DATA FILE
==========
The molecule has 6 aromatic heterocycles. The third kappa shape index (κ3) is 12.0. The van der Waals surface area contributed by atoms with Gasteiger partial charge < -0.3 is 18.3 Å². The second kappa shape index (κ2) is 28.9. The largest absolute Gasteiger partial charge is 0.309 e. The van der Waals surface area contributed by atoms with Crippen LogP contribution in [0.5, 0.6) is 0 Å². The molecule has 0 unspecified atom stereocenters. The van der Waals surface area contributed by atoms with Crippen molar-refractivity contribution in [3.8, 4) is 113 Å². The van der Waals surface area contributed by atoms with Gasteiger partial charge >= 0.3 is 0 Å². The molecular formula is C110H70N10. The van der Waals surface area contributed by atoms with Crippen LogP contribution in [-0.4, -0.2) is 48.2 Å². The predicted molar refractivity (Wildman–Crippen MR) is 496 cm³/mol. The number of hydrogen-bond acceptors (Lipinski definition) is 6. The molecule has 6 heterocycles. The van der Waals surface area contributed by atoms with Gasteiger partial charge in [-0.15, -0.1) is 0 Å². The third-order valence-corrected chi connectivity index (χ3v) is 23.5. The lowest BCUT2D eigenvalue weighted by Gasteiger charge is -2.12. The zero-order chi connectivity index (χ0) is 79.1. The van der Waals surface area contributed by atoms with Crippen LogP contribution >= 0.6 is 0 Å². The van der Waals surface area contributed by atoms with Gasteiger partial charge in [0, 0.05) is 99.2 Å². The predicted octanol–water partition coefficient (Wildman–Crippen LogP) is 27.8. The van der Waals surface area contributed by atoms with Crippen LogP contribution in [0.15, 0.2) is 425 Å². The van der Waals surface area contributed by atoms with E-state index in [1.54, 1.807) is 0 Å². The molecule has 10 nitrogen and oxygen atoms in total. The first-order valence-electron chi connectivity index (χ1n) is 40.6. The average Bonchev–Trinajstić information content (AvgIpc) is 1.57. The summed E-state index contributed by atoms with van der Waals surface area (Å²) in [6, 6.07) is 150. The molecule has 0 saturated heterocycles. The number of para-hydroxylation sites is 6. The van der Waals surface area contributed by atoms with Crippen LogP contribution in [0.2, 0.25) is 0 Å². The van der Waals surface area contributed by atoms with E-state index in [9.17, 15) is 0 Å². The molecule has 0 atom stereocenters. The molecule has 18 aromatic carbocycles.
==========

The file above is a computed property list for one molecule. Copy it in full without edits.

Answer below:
The molecule has 6 aromatic heterocycles. The third kappa shape index (κ3) is 12.0. The van der Waals surface area contributed by atoms with Gasteiger partial charge < -0.3 is 18.3 Å². The second kappa shape index (κ2) is 28.9. The largest absolute Gasteiger partial charge is 0.309 e. The van der Waals surface area contributed by atoms with Crippen LogP contribution in [0.5, 0.6) is 0 Å². The molecule has 0 unspecified atom stereocenters. The van der Waals surface area contributed by atoms with Crippen molar-refractivity contribution in [3.8, 4) is 113 Å². The van der Waals surface area contributed by atoms with Gasteiger partial charge >= 0.3 is 0 Å². The molecular formula is C110H70N10. The van der Waals surface area contributed by atoms with Crippen LogP contribution in [-0.4, -0.2) is 48.2 Å². The predicted molar refractivity (Wildman–Crippen MR) is 496 cm³/mol. The number of hydrogen-bond acceptors (Lipinski definition) is 6. The molecule has 6 heterocycles. The van der Waals surface area contributed by atoms with Gasteiger partial charge in [-0.15, -0.1) is 0 Å². The third-order valence-corrected chi connectivity index (χ3v) is 23.5. The lowest BCUT2D eigenvalue weighted by Gasteiger charge is -2.12. The zero-order chi connectivity index (χ0) is 79.1. The van der Waals surface area contributed by atoms with Crippen LogP contribution >= 0.6 is 0 Å². The van der Waals surface area contributed by atoms with Gasteiger partial charge in [0, 0.05) is 99.2 Å². The predicted octanol–water partition coefficient (Wildman–Crippen LogP) is 27.8. The van der Waals surface area contributed by atoms with Crippen LogP contribution in [0.15, 0.2) is 425 Å². The van der Waals surface area contributed by atoms with E-state index in [1.54, 1.807) is 0 Å². The molecule has 10 nitrogen and oxygen atoms in total. The first-order valence-electron chi connectivity index (χ1n) is 40.6. The average Bonchev–Trinajstić information content (AvgIpc) is 1.57. The summed E-state index contributed by atoms with van der Waals surface area (Å²) in [6, 6.07) is 150. The molecule has 0 saturated heterocycles. The number of para-hydroxylation sites is 6. The van der Waals surface area contributed by atoms with Crippen LogP contribution in [0.2, 0.25) is 0 Å². The van der Waals surface area contributed by atoms with E-state index in [9.17, 15) is 0 Å². The molecule has 0 atom stereocenters. The molecule has 18 aromatic carbocycles.